Brool brool (n.) : a low roar; a deep murmur or humming

Removing Bees

 |  life

Started noticing a lot of bees banging into my window late at night and a indistinct humming, but didn’t think about it, until I finally ventured into the backyard (don’t do that very much — not that it’s all horrible or anything, but I just don’t spend a lot of time in the backyard).

Discovered a whole mess of bees clustered around a small hole in the wall, and in a flash I realized what all the symptoms were pointing to: I had a beehive in my wall.

I had to get rid of them, but I was a little hesitant to use poison. For one, it seems ecologically sacrilegious. For two, I’ve heard that if the bees ever manage to make their way back into the original location, the pesticides will make them cranky and more aggressive. Finally, well… aren’t bees good luck? You shouldn’t poison your good luck!

Started calling around to companies to see what it would cost to get them removed. Called a place that advertised “Live Bee Removal,” and they said that they would have no problem coming out and exterminating them for about \$600. I said, “Huh? Isn’t there a way to get rid of bees without poisoning them?” This guy, with 30 years of experience, said, “No, I’ve never heard of one.”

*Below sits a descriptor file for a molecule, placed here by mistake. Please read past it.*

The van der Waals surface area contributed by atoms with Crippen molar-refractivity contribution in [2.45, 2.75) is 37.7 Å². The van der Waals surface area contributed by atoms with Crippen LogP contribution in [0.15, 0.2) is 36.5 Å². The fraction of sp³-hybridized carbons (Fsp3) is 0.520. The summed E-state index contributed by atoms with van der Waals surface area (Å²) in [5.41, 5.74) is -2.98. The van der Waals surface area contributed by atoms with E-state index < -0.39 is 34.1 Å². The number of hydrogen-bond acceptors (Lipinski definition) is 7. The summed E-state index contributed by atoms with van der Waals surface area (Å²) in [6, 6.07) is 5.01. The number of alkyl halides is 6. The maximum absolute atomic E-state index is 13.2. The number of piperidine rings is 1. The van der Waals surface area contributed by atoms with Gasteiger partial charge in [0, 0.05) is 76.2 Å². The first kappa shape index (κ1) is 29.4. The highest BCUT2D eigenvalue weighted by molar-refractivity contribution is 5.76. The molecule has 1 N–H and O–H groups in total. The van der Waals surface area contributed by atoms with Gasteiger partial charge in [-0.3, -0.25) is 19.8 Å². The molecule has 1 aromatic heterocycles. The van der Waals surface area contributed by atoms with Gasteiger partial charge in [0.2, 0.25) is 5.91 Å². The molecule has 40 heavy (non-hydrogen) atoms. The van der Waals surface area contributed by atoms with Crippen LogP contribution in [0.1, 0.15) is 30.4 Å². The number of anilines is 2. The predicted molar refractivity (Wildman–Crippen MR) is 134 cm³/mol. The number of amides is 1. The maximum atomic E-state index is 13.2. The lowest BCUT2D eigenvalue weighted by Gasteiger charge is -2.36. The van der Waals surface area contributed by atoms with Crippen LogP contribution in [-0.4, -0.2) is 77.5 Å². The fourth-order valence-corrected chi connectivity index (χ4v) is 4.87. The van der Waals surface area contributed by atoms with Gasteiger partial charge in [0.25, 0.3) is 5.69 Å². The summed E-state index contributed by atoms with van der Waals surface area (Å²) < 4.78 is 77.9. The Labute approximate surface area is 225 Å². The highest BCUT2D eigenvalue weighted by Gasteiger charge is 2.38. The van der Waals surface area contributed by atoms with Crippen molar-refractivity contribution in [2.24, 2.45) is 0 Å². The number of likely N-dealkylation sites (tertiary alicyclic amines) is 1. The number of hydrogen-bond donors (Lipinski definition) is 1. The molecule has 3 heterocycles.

Which seemed strange, so I went to the Google-mind and found a link on removing bees nests without poison, but it seemed more than I could handle, not having ready access to beekeeping equipment. However, once again I am struck with the awesome power of the Internet: it allows me to know very quickly obtain a little knowledge about almost anything. Enough for a five minute party conversation, anyways.

Called around some more, and finally reached a guy that said that he removed them with his hands and released them elsewhere, so no problem. In talking with him I was a little hesitant, but finally asked him to come by whenever he could. He came by a couple of days afterwards, took a look at it and said that it was no problem.

He came by, ripped a hole in the wall, and started moving the bees to the bee boxes:

So, the lesson to be learned? Not one, really, unless it’s “call around until you find the right guy,” as it is possible to remove bees in an ecologically friendly and poison-free manner. Bottom line, though I just thought it was kind of neat, and decided to post the pictures.

Update: Bees are indeed good luck. From “The Encyclopedia of Superstitions”:

Bees in antiquity were sacred as divine messengers and foretellers of the future… It was long considered sacrilegious to kill a bee because of its holy character, and it is still thought to be unlucky in many districts. Bees are, or were, regarded as the wisest of insects, having knowledge of the future and many secret matters.


Comments are moderated whenever I remember that I have a blog.

There are no comments on this article.

Add a comment